In a press release issued last monday, a Washington D.C. based non-profit said that the consulting firm in charge of investigating how toxic chromium from Los Alamos National Laboratory (LANL) contaminated a regional aquifer fraudulently planted an article in a scientific journal reversing the findings of an earlier study linking the chemical to cancer.
According to documents obtained by Environmental Working Group (EWG) and available on the groups' website, http://www.ewg.org/reports/chromium/release20060110.php , ChemRisk, the firm contracted by the Department of Energy and the Center for Disease Control to examine all chemical and radioactive releases from the lab fraudulently doctored a report in a scientific journal to downplay evidence that chromium 6 in drinking water leads to cancer, specifically of the stomach.
The EWG's investigation into ChemRisk comes only weeks after National Nuclear Security Administration reported that chromium-6 levels found in a monitoring well in Mortandad Canyon at Los Alamos were more than four times federal drinking water standards and eight times the state ground-water quality standard. The state Environment Department has ordered an investigation into the contamination and has given the lab 90 days to come up with a plan to deal with it (abqjournal 1/10/06).
In an executive summary of their findings EWG notes "the Wall Street Journal reported Dec. 23 that in 1997 ChemRisk distorted the data from a Chinese study linking a form of chromium to stomach cancer to publish an article under the original author's byline that reversed the earlier findings. ChemRisk was working for Pacific Gas & Electric Co. on the infamous "Erin Brockovich" case, in which residents of Hinkley, Calif., sued PG&E for polluting their drinking water with chromium-6. PG&E paid $333 million to settle the case." (http://www.ewg.org/reports/chromium/part5.php)
According to saccording to the Center for Media and Democracy, was until recently a vice-president at Exponent, a publicly traded consulting firm of nearly 600 engineers and scientists. According to Paustenbach's ChemRisk biography, "his experience includes investigating the health effects of exposure to, as well as the remediation of, carcinogenic and noncarcinogenic chemicals, including dioxins, benzenes, furans, polychlorinated biphenyls (PCB), petroleum products, methyl tertiary-butyl ether (MTBE), asbestos, glycol ethers, chlorinated hydrocarbons, beryllium, lead, methylene chloride, 1,3-butadiene, tetrachloroethylene (PCE), perfluorooctanoic acid (PFOA), and chromium."
Records seem to indicate that Mr. Paustenbach was simultaneously President of ChemRisk as well as a Vice-President at Exponent, a firm which largely seems to have performed similar types of work as ChemRisk, but at a larger scale.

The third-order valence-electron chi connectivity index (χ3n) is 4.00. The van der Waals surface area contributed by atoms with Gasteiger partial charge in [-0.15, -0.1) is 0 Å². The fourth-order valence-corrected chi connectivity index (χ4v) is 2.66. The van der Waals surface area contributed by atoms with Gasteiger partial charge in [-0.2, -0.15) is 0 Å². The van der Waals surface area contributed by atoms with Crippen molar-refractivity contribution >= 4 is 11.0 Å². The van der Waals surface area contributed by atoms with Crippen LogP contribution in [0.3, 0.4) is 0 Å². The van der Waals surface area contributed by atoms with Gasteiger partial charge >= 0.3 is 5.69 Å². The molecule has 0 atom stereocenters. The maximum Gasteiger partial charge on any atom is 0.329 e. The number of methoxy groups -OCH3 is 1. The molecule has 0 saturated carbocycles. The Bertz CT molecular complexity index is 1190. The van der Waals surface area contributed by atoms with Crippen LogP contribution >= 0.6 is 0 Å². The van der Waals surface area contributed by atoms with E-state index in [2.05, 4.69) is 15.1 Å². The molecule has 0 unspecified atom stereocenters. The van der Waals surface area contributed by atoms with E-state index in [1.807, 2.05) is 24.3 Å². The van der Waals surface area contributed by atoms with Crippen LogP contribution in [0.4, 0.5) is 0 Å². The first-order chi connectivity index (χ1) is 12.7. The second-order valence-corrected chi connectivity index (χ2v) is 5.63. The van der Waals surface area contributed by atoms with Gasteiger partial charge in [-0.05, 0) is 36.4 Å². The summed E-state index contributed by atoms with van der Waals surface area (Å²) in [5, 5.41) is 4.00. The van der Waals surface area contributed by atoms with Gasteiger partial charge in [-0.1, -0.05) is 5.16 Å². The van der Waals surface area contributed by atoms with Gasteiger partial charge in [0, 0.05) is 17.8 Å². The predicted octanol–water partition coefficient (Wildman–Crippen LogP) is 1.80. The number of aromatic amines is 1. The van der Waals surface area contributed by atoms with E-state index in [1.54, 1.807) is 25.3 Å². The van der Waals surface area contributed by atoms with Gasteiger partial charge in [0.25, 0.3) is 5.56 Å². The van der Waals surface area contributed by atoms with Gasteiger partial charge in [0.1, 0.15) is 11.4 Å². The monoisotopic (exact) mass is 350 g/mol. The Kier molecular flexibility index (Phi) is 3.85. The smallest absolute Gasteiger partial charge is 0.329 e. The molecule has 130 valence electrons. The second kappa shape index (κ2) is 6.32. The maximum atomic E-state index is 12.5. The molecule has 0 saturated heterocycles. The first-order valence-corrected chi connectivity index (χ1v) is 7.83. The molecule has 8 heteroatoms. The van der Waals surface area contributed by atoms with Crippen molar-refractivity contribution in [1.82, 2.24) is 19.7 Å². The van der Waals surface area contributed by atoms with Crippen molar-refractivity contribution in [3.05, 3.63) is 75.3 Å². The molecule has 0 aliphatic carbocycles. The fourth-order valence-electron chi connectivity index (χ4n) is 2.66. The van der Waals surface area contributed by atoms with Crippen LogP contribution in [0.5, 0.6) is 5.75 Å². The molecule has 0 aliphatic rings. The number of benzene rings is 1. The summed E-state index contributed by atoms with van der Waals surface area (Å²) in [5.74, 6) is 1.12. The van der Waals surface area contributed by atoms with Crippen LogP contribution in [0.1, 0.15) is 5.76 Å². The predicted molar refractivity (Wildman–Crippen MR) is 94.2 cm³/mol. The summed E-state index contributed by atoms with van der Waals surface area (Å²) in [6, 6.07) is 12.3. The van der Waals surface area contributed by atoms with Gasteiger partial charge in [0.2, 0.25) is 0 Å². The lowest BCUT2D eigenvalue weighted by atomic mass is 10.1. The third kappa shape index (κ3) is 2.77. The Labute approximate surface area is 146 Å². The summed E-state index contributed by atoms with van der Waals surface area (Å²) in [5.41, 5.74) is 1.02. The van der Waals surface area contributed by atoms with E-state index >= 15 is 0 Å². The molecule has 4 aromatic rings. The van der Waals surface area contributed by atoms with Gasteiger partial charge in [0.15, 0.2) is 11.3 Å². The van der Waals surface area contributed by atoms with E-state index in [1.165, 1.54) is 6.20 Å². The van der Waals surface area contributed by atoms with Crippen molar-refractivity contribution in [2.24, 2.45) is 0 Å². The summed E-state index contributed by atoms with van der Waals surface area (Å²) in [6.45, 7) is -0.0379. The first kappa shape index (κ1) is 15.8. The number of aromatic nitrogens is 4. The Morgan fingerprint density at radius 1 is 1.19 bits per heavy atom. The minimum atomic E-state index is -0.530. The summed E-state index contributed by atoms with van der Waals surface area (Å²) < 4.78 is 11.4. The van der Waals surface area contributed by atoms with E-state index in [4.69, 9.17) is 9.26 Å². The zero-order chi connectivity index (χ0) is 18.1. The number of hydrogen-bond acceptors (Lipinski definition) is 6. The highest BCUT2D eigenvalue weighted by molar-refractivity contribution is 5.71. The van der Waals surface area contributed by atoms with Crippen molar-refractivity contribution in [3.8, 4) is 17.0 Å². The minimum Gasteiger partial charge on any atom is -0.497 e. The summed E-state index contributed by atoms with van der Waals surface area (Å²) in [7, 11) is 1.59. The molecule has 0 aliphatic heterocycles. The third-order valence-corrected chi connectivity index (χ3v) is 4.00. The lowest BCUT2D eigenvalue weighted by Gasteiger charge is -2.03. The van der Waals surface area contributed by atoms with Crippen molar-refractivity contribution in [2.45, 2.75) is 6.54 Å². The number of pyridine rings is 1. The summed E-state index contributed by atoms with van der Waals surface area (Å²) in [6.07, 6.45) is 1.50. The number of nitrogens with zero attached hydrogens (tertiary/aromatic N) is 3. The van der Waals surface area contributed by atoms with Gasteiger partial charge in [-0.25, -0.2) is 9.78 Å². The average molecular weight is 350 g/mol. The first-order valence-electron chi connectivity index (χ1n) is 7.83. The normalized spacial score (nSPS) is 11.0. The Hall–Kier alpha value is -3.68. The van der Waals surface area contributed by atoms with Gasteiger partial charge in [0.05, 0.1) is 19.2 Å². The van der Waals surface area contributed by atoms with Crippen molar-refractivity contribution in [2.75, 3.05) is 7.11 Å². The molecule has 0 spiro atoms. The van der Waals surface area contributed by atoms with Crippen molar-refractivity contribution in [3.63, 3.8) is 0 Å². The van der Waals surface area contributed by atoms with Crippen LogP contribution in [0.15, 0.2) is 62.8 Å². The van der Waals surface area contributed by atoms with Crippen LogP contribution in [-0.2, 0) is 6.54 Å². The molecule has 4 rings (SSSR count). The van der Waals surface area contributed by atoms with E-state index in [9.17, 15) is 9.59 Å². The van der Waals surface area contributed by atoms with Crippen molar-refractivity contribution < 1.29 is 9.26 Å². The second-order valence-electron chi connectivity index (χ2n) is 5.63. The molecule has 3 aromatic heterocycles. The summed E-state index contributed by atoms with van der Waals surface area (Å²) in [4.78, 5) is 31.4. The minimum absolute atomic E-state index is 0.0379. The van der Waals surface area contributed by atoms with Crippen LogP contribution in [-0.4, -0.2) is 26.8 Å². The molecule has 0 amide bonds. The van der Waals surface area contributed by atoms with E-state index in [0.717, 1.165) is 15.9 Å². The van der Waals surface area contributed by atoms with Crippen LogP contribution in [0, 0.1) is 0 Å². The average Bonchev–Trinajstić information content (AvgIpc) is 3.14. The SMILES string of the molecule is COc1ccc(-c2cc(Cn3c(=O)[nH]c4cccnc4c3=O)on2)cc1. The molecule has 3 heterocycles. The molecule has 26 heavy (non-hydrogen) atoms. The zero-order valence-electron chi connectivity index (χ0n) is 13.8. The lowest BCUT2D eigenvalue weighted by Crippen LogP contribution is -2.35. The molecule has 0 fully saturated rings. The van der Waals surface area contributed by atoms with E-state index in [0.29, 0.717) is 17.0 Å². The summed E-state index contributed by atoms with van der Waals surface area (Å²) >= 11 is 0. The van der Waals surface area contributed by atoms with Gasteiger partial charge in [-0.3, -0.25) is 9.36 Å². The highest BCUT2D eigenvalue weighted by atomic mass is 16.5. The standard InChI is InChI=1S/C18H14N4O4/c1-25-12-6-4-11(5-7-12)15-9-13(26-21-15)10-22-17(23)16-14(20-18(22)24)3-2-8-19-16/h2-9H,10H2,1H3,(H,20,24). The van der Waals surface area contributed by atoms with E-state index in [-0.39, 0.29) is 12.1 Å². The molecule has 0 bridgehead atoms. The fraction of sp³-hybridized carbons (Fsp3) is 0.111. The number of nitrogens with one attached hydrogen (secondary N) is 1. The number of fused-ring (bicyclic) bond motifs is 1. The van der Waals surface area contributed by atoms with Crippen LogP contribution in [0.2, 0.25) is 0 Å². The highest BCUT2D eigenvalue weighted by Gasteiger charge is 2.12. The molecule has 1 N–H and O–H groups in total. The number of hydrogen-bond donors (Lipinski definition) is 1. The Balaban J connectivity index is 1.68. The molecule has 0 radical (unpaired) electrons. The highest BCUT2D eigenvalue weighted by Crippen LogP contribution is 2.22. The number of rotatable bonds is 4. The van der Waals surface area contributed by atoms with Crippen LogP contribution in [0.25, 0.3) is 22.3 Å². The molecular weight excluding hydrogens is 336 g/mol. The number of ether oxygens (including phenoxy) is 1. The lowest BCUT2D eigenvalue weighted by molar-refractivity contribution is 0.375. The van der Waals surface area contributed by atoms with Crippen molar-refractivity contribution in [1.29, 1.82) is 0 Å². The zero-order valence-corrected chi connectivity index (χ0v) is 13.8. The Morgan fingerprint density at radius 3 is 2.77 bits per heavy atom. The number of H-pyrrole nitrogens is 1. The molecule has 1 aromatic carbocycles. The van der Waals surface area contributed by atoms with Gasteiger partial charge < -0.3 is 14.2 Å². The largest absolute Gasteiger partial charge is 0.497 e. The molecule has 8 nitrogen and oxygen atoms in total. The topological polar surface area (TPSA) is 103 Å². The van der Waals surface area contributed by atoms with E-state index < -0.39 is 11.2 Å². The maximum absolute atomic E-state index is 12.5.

But despite his involvement in the infamous PG&E case as well as others, founder and President of ChemRisk, Dennis Paustenbach, was appointed to the Health and Human Services advisory committee to the Center for Disease Control responsible for assessing the health affects of low-level exposures to environmental chemicals in 2002. As noted at the time by both the Washington Post and Science Magazine, Paustenbach's appointment to the committee was just one of many that raised questions regarding the conflicts of interest.
According to the Washington Post, other Bush Administration favorites included:
Roger McClellan, former president of the Chemical Industry Institute of Toxicology, a North Carolina research firm supported by chemical company dues; Becky Norton Dunlop, a vice president of the Heritage Foundation who, as Virginia's secretary of natural resources, fought against environmental regulation; and Lois Swirsky Gold, a University of California risk-assessment specialist who has made a career countering environmentalists' claims of links between pollutants and cancer. (HHS Seeks Science Advice to Match Bush Views)
A search of federal campaign donations shows that Mr. Paustenbach contributed just over $1500 to the Republican National Committee between 2000 and 2002 while serving as Vice-President of Exponent. Associates of Paustenbach, however, contributed far more, including $4,000 in contributions to Heather Wilson's campaign between 2002 and 2003 by Exponent's President Roger Mcarthy and $1,000 from another Exponent Executive Michael Gaulke. McCarthy also contributed contributed $20,000 to the RNC, $9,800 Republican National Committee for State Elections and $2,000 to George W. Bush's re-election campaign.